The world's first fuel-cell SUV with lithium-ion battery storage allows Mercedes to bet on two technologies in one car
Pick your power, Mercedes' 1st fuel-cell SUV The Mercedes-Benz GLC F-Cell drives like any modern electric vehicle, offering seamless acceleration and instantaneous torque. PHOTO: DAIMLER

Mercedes-Benz's latest hydrogen fuel-cell car is a sport utility vehicle (SUV) which also has a lithium-ion battery pack.

This strategy allows power recuperation, which vehicles running on only fuel cell - a battery which makes its own power - do not enjoy.

In 2002, Mercedes ran a fleet of 60 fuel-cell A-class cars in various cities, with six arriving in Singapore in 2004. A second-generation Merc fuel-cell model made use of the bigger B-class.

Today, the third-generation hydrogen-powered electric car is a production-ready GLC. It looks no different from the popular GLC250, but it is a rather unique SUV.

Using a domestic 230-volt electric supply, its 13.5kWh battery pack can be fully charged from 10 per cent in approximately 11/2 hours.

Its fuel cell, on the other hand, requires a steady supply of hydrogen. Two high-pressure storage tanks hold 4.4kg of pure hydrogen. Filling the tanks to full capacity takes less than three minutes - about the same time it takes to fill up an 80-litre petrol tank.

The only thing is that hydrogen refuelling stations are not exactly widely available today.

In the GLC F-Cell, an electric compressor feeds air from the outside into the fuel-cell matrix. Oxygen in the air mixes with the on-board hydrogen to make electricity via a complex chemical process.

The GLC F-Cell drives like any modern electric vehicle. It offers seamless acceleration and instantaneous torque. As the model is still in pre-production stage, no acceleration figures have been quoted and neither was there an opportunity for us to clock standing-start spurts on the busy Stuttgart streets we drove on.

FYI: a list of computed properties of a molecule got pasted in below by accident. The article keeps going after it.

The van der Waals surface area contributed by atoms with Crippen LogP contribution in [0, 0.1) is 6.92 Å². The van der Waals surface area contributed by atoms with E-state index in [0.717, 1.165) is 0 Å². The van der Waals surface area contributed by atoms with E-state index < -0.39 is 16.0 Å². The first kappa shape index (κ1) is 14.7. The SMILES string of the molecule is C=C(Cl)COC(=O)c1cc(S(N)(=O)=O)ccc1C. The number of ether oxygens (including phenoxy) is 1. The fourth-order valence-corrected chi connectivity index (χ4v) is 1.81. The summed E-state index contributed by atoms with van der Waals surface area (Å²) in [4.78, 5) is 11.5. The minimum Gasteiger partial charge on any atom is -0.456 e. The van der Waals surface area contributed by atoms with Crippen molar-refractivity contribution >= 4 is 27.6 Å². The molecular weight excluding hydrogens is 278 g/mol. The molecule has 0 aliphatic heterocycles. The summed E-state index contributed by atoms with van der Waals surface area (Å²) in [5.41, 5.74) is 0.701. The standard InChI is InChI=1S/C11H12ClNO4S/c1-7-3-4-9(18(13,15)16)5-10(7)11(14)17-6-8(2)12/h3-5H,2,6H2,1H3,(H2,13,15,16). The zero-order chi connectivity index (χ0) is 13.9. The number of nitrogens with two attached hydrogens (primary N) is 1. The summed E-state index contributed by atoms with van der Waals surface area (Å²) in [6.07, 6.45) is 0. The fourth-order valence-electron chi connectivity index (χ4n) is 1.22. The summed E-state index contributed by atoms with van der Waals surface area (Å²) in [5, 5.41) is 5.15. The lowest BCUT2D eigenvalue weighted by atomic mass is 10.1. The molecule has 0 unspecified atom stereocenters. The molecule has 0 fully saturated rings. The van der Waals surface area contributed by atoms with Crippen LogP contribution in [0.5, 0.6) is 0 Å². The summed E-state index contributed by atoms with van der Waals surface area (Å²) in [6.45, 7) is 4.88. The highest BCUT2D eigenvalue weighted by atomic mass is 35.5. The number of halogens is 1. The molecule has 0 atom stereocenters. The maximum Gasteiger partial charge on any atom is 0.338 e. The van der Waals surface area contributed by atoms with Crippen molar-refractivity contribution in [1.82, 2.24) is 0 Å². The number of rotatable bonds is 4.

Still, a 211hp motor with 365Nm of torque should be good for moving the rear-wheel-drive five-seater from zero to 100 in less than seven seconds.

Of more interest was a facility to select how you would like to power the car's motor.

In Hybrid mode, the car's control system optimises the combination of battery and fuel-cell energy consumption so that the car's claimed 478km range is achieved.

In Battery mode, the car runs exclusively on its lithium-ion battery for up to 50km. This is useful if you do not live or work near a hydrogen refuelling station.

In F-Cell mode, battery charging (recuperation) is suspended, with all power from the fuel cell going to the motor.

Lastly, the Charge mode is what you would select if you wish to maintain a level of battery charge that you are comfortable with.

The GLC F-Cell makes sense in a country like Germany, where there will be 100 hydrogen refuelling stations by the end of next year, with at least 300 more due to be commissioned in the coming years.

With its battery pack, the car provides some comfort should there be no refuelling kiosk in sight.

Like all fuel-cell cars, the hydrogen Merc's biggest attraction is its 300km range and fast refuelling time. Questions that remain include its selling price - fuel-cell cars are much costlier than battery-powered cars, which in turn are costlier than petrol equivalents - and the price of hydrogen fuel.

There are no plans to import the car to Singapore until hydrogen stations are available.